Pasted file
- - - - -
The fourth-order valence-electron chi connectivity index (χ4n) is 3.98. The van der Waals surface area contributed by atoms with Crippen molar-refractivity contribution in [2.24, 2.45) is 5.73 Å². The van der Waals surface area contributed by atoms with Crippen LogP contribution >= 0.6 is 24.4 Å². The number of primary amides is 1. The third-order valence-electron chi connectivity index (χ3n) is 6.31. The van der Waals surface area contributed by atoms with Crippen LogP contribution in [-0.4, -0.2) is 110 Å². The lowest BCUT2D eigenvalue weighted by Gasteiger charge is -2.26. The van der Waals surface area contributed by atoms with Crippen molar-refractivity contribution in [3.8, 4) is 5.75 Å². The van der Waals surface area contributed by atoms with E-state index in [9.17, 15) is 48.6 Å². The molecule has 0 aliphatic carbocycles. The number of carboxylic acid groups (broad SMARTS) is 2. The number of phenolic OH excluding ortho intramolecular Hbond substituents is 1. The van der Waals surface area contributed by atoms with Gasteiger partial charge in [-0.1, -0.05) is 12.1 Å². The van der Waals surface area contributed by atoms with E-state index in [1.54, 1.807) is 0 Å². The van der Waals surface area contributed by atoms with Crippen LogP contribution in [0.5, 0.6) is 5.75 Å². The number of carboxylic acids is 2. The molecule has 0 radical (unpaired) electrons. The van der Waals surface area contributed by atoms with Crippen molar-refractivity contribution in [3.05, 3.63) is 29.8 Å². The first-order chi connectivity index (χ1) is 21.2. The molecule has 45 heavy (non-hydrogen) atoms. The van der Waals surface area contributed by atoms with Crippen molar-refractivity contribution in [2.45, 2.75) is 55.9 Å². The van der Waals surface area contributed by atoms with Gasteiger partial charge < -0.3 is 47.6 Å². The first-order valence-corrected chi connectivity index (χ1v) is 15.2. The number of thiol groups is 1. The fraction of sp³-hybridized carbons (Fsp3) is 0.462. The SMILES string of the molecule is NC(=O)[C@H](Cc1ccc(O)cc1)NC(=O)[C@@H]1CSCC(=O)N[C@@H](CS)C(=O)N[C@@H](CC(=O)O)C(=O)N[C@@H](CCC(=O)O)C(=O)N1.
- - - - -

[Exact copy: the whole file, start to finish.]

The fourth-order valence-electron chi connectivity index (χ4n) is 3.98. The van der Waals surface area contributed by atoms with Crippen molar-refractivity contribution in [2.24, 2.45) is 5.73 Å². The van der Waals surface area contributed by atoms with Crippen LogP contribution >= 0.6 is 24.4 Å². The number of primary amides is 1. The third-order valence-electron chi connectivity index (χ3n) is 6.31. The van der Waals surface area contributed by atoms with Crippen LogP contribution in [-0.4, -0.2) is 110 Å². The lowest BCUT2D eigenvalue weighted by Gasteiger charge is -2.26. The van der Waals surface area contributed by atoms with Crippen molar-refractivity contribution in [3.8, 4) is 5.75 Å². The van der Waals surface area contributed by atoms with E-state index in [9.17, 15) is 48.6 Å². The molecule has 0 aliphatic carbocycles. The number of carboxylic acid groups (broad SMARTS) is 2. The number of phenolic OH excluding ortho intramolecular Hbond substituents is 1. The van der Waals surface area contributed by atoms with Gasteiger partial charge in [-0.1, -0.05) is 12.1 Å². The van der Waals surface area contributed by atoms with E-state index in [1.54, 1.807) is 0 Å². The van der Waals surface area contributed by atoms with Crippen LogP contribution in [0.5, 0.6) is 5.75 Å². The number of carboxylic acids is 2. The molecule has 0 radical (unpaired) electrons. The van der Waals surface area contributed by atoms with Crippen molar-refractivity contribution in [3.05, 3.63) is 29.8 Å². The first-order chi connectivity index (χ1) is 21.2. The molecule has 45 heavy (non-hydrogen) atoms. The van der Waals surface area contributed by atoms with Crippen molar-refractivity contribution in [2.45, 2.75) is 55.9 Å². The van der Waals surface area contributed by atoms with Gasteiger partial charge < -0.3 is 47.6 Å². The first-order valence-corrected chi connectivity index (χ1v) is 15.2. The number of thiol groups is 1. The fraction of sp³-hybridized carbons (Fsp3) is 0.462. The SMILES string of the molecule is NC(=O)[C@H](Cc1ccc(O)cc1)NC(=O)[C@@H]1CSCC(=O)N[C@@H](CS)C(=O)N[C@@H](CC(=O)O)C(=O)N[C@@H](CCC(=O)O)C(=O)N1.